In an action, inter alia, to recover damages for negligence and breach of contract, the defendants appeal from an order of the Supreme Court, Queens County (Rosengarten, J.), dated May 13, 2009, which, among other things, denied that branch of their cross motion which was for summary judgment dismissing the complaint.
Published by New York State Law Reporting Bureau pursuant to Judiciary Law § 431.
This opinion is uncorrected and subject to revision before publication in the Official Reports.
PETER B. SKELOS, J.P., RUTH C. BALKIN, JOHN M. LEVENTHAL and PLUMMER E. LOTT, JJ.
ORDERED that the order is modified, on the law, by deleting the provision thereof denying that branch of the defendants' cross motion which was for summary judgment dismissing the complaint and substituting therefor a provision granting that branch of the cross motion which was for summary judgment dismissing the cause of action to recover damages for negligence and otherwise denying the branch of the cross motion which was for summary judgment dismissing the complaint with leave to renew after the completion of discovery; as so modified, the order is affirmed, with costs to the plaintiff.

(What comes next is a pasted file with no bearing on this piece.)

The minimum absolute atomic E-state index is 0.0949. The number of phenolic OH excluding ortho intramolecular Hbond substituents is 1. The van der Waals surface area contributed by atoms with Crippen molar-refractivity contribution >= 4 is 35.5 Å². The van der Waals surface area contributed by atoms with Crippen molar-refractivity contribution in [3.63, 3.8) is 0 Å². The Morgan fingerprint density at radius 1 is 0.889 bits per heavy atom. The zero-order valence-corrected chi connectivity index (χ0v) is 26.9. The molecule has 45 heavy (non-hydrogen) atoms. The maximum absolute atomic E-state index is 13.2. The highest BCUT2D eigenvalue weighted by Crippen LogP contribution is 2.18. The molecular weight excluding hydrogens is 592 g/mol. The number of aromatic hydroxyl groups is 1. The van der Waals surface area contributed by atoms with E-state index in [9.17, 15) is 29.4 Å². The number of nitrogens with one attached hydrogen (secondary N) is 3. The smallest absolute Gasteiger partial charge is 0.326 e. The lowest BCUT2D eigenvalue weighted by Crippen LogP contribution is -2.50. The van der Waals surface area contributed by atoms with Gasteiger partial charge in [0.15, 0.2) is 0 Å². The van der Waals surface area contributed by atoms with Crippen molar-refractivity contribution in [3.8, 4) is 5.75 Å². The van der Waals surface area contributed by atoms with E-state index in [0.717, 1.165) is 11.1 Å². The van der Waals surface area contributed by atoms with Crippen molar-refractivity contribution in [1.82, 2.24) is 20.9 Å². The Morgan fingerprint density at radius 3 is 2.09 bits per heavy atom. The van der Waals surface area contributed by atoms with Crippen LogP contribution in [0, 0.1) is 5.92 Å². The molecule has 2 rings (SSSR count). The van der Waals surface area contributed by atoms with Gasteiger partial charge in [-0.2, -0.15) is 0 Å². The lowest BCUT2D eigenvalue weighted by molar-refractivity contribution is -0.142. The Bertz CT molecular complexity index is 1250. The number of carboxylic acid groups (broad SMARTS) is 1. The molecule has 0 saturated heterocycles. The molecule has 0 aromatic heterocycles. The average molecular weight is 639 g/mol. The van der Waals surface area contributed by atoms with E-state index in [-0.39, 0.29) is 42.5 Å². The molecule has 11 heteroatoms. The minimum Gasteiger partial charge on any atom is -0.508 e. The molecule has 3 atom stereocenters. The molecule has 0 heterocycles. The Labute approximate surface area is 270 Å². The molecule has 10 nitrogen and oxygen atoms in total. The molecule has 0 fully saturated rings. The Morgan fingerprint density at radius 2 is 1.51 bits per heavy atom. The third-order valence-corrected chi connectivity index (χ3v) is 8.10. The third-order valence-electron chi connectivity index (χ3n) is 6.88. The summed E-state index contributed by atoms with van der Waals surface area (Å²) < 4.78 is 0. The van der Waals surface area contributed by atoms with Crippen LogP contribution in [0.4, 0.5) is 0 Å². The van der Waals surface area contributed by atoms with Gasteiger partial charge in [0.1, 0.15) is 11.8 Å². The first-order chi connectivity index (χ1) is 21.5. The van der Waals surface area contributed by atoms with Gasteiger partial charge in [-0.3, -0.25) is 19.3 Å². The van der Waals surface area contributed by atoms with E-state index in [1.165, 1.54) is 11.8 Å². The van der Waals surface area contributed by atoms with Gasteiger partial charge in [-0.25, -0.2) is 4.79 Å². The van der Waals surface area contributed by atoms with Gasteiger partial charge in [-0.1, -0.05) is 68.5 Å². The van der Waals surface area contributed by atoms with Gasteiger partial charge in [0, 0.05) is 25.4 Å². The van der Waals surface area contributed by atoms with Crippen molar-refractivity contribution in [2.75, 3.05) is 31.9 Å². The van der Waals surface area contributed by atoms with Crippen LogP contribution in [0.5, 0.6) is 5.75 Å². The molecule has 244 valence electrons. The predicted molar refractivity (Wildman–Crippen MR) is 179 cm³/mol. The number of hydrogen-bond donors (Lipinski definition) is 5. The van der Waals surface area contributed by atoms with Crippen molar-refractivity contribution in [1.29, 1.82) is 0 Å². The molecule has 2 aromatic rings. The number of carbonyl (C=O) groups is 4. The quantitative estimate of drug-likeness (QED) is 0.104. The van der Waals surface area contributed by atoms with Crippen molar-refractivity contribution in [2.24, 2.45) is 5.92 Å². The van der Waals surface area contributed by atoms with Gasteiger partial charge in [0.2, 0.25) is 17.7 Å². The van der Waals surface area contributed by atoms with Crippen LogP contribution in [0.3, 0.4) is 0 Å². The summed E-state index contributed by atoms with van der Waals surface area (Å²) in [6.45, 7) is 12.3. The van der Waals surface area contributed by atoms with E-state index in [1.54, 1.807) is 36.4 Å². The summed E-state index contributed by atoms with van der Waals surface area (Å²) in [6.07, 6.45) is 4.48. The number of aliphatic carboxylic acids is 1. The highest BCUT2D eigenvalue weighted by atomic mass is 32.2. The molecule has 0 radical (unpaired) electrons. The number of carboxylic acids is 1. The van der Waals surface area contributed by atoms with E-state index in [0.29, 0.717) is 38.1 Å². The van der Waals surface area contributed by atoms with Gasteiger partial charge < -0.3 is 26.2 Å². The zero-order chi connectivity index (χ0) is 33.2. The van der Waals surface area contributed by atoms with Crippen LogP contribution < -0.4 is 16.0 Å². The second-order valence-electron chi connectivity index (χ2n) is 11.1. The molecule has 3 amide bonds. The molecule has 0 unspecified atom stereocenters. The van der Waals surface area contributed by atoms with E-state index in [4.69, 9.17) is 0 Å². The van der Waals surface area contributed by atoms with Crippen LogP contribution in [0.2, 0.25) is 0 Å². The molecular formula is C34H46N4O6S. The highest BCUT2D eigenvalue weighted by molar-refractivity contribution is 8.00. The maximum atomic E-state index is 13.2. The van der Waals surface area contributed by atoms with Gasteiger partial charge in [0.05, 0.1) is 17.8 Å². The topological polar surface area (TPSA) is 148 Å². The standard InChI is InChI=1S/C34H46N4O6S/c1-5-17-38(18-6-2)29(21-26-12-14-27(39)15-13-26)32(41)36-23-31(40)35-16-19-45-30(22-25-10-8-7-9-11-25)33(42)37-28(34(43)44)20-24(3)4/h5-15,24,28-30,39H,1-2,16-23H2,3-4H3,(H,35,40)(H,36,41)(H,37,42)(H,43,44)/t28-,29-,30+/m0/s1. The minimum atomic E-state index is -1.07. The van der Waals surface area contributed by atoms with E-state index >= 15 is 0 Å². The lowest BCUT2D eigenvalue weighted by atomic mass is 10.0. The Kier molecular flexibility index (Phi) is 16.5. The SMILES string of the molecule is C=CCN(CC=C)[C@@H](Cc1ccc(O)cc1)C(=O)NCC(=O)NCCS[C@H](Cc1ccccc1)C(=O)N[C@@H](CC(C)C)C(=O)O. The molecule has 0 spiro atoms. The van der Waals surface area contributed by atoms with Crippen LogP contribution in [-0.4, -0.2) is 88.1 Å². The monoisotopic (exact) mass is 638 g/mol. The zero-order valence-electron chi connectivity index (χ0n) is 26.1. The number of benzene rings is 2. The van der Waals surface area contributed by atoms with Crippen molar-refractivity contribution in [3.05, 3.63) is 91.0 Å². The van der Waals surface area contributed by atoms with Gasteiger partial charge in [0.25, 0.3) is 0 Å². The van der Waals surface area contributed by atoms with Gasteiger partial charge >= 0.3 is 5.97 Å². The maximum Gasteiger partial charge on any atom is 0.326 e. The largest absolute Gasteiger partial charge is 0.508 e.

The gravamen of the negligence cause of action in this case is that the work performed under the contract was performed in a less than skillful and workmanlike manner. Such a cause of action sounds in breach of contract, not negligence (see Staten Is. N.Y. CVS, Inc. v Gordon Retail Dev., LLC, 57 AD3d 760, 763; Panasuk v Viola Park Realty, LLC, 41 AD3d 804, 805). The plaintiff's allegations of negligence are "merely a restatement, albeit in slightly different language, of the... contractual obligations asserted in the cause[s] of action [alleging] breach of contract" (Clark-Fitzpatrick, Inc. v Long Is. R.R. Co., 70 NY2d 382, 390). Accordingly, the Supreme Court should have granted that branch of the defendants' cross motion which was for summary judgment dismissing the negligence cause of action.
The defendants failed to meet their prima facie burden of demonstrating entitlement to judgment as a matter of law on the remaining causes of action (see Alvarez v Prospect Hosp., 68 NY2d 320; Zuckerman v City of New York, 49 NY2d 557). As the defendants failed to meet their prima facie burden, we need not consider the sufficiency of the plaintiff's opposition papers (see Winegrad v New York Univ. Med. Ctr., 64 NY2d 851). In any event, the defendants' cross motion was made before discovery was complete, and many of the essential issues of fact are within the knowledge of individuals who have not yet been deposed (see Long Is. Power Auth. v Anderson, 67 AD3d 652; Town of Riverhead v County of Suffolk, 66 AD3d 1004; Yerushalmi & Assoc., LLP v Westland Overseas Corp., 21 AD3d 1098, 1099).
The defendants' remaining contention is without merit (see CPLR 325[d]; New York City Civil Court Act §§ 201, 202).
SKELOS, J.P., BALKIN, LEVENTHAL and LOTT, JJ., concur.
© 1992-2010 VersusLaw ...